Geeky Astronomy, Geeky Physics, Spaceheads

When Galaxies Collide

A galaxy of stars is mostly empty. And in the emptiness of space, even the scale of a galaxy is nothing by comparison. And I thought about how unlikely it is for two objects in the universe to ever meet, how all the infinitesimal points that make up a galaxy will mostly pass […]

Big Complicated Machines, Geeky Physics

Big, Complicated Machines #14 – The Calutron

184-inch-cyclotron

184” (184 inch) Cyclotron taken in 1942. Image: LBNL

Good morning everyone.

Today we’re going to talk about on odd offshoot of the cyclotron, actually it’s an odd offshoot of a cyclotron, it’s called a Calutron and it’s a device used to enrich uranium.

The calutron (I hate that name, just despise it) is another invention of E.O. Lawrence. Remember Ernest Eddy? I briefly talked about his invention of the cyclotron back in BCS #13, among other things. Anyway, Lawrence never intended to build any such device, he wanted to build bigger and better cyclotrons and had been doing just that throughout the 1930s. He and his associates built a string of them starting with the original 9 inch cobbled-together device, to a 27 inch 4.8 MeV device (a big improvement), a 37 inch 8 MeV device, and a 60 inch 16 MeV device. The experimenters that used the things just loved them and were discovering all sorts of new things, first of which is that the machines got inordinately larger (and more expensive, of course) as the power output increased. The sizes indicate the diameter of the acceleration chamber, not the size of the cyclotron itself. For example, the 60 inch device required the use of a 220 ton iron electromagnet, a picture of the device is after the jump.

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Geeky Physics, Technostalgia

Anticipation…

The pitch drop experiment running at the the University of Queensland, Australia. Image from Wiki

Good morning everyone.

Sometime in 1927, a Professor Thomas Parnell of the University of Queensland in Brisbane, Australia, decided to demonstrate to his students that some materials that appear to be solid at room temperature are actually extremely […]

Geeky Physics

A Conference on Electrons and Photons

solvay-conference-1927

Alumni of the 5th Solvay Conference in 1927. Click on the photo to enlarge in order to read the names.

Good morning everyone.

Some of the more interesting get-togethers that happen in the sciences are the tri-annual Solvay Conferences. The first conference held in 1911 was invitation only, and the subject was Radiation and the Quanta. Luminaries in the field of physics such as Max Plank, Hendrik Lorentz, Albert Einstein (the second youngest attendee), The Lord Rutherford of Nelson (i.e. Ernest Rutherford), Marie Curie, and many others drank and argued and sniped at each other about classical physics versus quantum theory and why two approaches to the subject at hand was evil, especially if one of them was called quantum theory. The minds in the room were all so open that you could positively feel a draft…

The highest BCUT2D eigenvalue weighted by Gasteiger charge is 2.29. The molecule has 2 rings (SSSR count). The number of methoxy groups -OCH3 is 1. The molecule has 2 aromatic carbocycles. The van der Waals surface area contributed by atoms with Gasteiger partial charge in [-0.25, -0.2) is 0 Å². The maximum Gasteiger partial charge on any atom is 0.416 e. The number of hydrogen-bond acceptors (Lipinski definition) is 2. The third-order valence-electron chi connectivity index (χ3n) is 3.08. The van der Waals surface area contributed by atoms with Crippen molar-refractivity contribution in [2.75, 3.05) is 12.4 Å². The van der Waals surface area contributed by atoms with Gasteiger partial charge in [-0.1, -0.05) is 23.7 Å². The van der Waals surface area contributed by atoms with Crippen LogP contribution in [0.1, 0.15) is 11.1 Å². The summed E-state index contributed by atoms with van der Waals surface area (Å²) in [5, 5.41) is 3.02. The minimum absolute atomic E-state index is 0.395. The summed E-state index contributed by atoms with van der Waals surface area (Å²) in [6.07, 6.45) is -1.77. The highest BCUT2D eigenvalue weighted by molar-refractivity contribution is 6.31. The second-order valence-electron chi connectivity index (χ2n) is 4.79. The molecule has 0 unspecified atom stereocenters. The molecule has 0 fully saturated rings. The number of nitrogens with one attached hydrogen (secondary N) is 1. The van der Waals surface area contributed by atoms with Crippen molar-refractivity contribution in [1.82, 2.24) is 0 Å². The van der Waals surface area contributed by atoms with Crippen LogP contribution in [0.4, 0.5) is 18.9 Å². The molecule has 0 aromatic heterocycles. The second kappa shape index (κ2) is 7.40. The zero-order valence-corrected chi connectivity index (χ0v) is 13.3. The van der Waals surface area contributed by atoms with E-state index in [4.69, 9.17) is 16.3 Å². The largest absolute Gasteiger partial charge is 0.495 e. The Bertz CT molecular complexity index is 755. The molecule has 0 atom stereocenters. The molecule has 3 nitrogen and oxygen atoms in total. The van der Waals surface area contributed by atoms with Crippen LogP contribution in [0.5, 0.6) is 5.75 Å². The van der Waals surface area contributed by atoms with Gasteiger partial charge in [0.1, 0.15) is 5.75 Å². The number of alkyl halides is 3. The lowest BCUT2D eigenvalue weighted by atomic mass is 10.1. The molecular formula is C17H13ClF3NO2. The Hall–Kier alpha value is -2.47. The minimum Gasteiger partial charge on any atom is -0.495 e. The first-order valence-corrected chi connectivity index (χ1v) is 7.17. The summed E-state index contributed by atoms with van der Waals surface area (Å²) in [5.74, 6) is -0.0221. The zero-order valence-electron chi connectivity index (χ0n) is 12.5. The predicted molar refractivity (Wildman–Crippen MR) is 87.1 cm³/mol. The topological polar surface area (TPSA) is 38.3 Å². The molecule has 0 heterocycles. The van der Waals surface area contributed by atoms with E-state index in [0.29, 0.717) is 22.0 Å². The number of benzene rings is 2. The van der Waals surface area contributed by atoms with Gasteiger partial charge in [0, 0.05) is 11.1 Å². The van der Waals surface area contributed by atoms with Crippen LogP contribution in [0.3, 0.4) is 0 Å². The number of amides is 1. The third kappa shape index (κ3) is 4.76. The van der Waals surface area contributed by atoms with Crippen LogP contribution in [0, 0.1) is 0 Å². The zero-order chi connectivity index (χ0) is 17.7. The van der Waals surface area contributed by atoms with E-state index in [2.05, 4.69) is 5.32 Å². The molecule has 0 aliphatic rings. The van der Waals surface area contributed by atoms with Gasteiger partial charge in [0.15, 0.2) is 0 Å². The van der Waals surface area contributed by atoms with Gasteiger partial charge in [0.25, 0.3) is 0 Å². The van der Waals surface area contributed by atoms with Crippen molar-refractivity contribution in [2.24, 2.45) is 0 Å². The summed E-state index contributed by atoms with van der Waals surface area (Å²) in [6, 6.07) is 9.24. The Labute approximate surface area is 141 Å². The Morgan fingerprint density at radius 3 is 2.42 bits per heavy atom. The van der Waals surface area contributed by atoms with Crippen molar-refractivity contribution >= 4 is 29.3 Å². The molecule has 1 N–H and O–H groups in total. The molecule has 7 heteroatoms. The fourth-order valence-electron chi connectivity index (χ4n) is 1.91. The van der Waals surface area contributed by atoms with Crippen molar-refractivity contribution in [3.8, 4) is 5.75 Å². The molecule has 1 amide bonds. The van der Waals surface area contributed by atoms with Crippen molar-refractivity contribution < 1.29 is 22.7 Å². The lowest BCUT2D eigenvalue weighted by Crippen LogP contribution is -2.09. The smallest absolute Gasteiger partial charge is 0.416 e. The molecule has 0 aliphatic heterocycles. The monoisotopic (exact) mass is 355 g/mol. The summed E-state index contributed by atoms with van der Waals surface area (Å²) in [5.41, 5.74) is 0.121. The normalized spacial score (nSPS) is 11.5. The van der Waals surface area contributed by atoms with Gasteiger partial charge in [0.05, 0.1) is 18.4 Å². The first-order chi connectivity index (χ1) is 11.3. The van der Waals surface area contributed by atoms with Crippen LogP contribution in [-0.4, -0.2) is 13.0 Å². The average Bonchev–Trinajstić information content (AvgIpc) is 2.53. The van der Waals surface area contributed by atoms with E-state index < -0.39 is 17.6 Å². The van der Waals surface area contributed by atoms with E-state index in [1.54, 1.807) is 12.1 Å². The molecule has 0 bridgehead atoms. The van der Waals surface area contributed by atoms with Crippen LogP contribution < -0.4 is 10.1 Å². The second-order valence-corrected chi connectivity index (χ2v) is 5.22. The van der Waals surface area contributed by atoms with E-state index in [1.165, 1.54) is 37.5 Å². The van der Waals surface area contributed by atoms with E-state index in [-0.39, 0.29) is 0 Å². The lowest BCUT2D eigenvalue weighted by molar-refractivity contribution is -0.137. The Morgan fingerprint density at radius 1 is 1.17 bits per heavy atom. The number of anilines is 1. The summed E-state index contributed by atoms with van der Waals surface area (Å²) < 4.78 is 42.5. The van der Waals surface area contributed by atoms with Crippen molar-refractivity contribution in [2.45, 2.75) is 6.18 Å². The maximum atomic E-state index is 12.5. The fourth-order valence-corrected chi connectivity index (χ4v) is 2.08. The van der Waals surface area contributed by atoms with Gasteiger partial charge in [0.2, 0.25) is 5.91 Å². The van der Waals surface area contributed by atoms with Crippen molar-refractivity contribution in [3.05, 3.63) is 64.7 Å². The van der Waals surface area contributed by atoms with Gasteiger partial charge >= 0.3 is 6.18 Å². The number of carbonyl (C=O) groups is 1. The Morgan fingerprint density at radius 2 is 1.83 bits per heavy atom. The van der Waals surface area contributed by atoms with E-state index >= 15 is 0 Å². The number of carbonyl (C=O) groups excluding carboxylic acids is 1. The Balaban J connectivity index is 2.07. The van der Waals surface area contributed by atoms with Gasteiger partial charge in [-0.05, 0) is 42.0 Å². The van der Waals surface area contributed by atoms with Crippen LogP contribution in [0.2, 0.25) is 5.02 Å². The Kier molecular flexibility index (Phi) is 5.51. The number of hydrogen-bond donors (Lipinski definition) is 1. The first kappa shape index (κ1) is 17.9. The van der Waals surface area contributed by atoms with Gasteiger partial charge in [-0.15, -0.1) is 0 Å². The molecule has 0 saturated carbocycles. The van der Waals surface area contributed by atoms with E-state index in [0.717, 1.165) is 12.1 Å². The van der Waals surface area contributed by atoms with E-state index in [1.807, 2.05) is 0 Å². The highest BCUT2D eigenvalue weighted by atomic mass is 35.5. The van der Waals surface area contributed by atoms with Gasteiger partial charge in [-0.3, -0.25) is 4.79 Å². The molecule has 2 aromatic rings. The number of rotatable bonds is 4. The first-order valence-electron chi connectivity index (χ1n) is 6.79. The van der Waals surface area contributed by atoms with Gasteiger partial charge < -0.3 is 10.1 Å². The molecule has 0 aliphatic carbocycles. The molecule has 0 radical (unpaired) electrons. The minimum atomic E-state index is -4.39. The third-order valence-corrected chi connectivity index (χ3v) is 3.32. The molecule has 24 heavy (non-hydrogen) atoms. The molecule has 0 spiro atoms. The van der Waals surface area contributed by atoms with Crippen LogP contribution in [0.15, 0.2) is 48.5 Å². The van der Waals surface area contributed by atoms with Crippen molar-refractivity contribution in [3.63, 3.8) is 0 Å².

The conference was such a success (no murders occurred) that the sponsor of the event, Ernest Solvay, a Belgian with very deep pockets and a bent for science, founded the International Solvay Institute of Physics the following year. Its first mission was to “promote research, the purpose of which is to enlarge and deepen the understanding of natural phenomena”. The main goal of the Institute was thus the development of physics, “without excluding problems belonging to other areas of science provided that these are connected with physics”. 1 Whoever wrote that left out “and the Founder’s desire to see men of great learning get drunk and scream at each other and occasionally exchange clumsy blows.” Another conference was held in 1913, with next one not taking place until 1921 due to an inconvenient war.

The conference that we’re concerned with, however, is the fifth conference in 1927, the alumni of which appear in the top photo. The subject was Electrons and Photons, and the conference was veritable who’s who of giants in the field of physics. Nearly everyone that could get away with calling Einstein “sonny boy” to his face without him taking a swing at them was present. He was a punk. This is the conference where Einstein and Bohr were arguing (rather loudly) about the Uncertainty Principle that the snot-nosed genius Heisenberg had thought up, and Einstein said to Bohr (very loudly), “God does not play dice you asshole!”, to which Bohr replied (just as loudly), “Quit telling God what to do, you apostate Jewish bastard!”. Ah, great times. Of course, time has massaged the exchange to match the desires of each man’s sycophants, but that’s the way history works.

After the jump there is a “home movie” of parts of the conference that was shot by Irving Langmuir, who is present in the above picture but wishing that he was taking it instead.

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